• Provide places where patients can engage socially with family and other caregivers, such as the Planetree feature of a Family kitchen on inpatient units where family members can prepare food for patients and families to eat together
  • Provide accommodation for accompanying family member to be with patient throughout the examination and treatment process
  • Organize Family Focus Groups and Patient and Family Advisory Councils to be an active part of the design process, tuning in to the specific needs of the population and community to be served, as recommended by the Institute for Patient- and Family-Centered Care
  • Ensure culturally appropriate environments
  • Consider sociopetal versus sociofugal spaces: Sociopetal spaces facilitate social behaviors and the development of social groups (nonfixed seating, round tables, etc); see Sommer, R. below

Additional Information on Enabling Social Support

Give a Sense of Control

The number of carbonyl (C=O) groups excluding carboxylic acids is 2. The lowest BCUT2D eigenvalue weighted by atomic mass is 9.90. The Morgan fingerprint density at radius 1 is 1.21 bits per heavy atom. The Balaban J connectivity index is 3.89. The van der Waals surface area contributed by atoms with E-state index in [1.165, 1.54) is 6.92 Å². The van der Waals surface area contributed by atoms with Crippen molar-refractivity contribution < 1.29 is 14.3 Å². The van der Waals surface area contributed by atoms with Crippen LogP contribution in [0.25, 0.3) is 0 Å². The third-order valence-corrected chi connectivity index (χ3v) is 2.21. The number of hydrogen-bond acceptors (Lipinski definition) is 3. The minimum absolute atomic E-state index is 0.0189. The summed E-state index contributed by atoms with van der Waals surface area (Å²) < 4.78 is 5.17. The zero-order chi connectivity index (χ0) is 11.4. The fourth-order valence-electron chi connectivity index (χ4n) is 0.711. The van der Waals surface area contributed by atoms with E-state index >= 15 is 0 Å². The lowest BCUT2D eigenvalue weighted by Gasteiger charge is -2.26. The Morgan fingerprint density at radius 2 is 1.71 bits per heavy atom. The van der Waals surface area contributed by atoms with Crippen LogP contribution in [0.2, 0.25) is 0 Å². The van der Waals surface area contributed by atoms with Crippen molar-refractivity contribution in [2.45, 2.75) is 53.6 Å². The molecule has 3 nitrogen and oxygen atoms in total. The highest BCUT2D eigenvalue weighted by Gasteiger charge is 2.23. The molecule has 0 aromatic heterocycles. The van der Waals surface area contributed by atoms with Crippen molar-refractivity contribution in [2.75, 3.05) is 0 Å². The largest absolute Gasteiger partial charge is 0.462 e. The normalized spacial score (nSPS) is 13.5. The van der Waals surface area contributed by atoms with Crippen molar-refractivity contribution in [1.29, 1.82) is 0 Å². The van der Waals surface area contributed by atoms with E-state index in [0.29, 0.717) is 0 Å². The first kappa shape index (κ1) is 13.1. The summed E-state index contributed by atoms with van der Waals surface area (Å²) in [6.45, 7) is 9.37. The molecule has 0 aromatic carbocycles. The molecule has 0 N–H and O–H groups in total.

The ability of the patient to control the environment directly contributes to successful patient outcomes. A sense of control extends from privacy and lighting to choosing artwork being hung in the patient's bedroom during the hospitalization, to ordering meals from room service.

For example:

  • Private patient rooms result in better outcomes, according to recent studies commissioned by the Facilities Guidelines Institute and conducted for "CHER" (see PDF below)
  • Give the patient as much privacy and control over it, as is consistent with the need for nursing supervision
  • Give the patient control over the immediate environment; i.e., radio, TV, reading light, night light
  • Wayfinding; the built environment should provide clear visual cues to orient patients and families, and guide them to their destination and return. Landscaping, building elements, daylight, color, texture, and pattern should all give cues, as well as artwork and signage
  • Provide mini-medical library and computer terminals so patients can research their conditions and treatments—as in the Planetree model
  • Choice of lighting; patients and staff can benefit from personal dimming controls
  • Choice of artwork
  • Volume and programming control of televisions in waiting areas
  • Room service/menu selection
  • Storage area for patient belongings

Additional Information on Giving a Sense of Control

C. Tools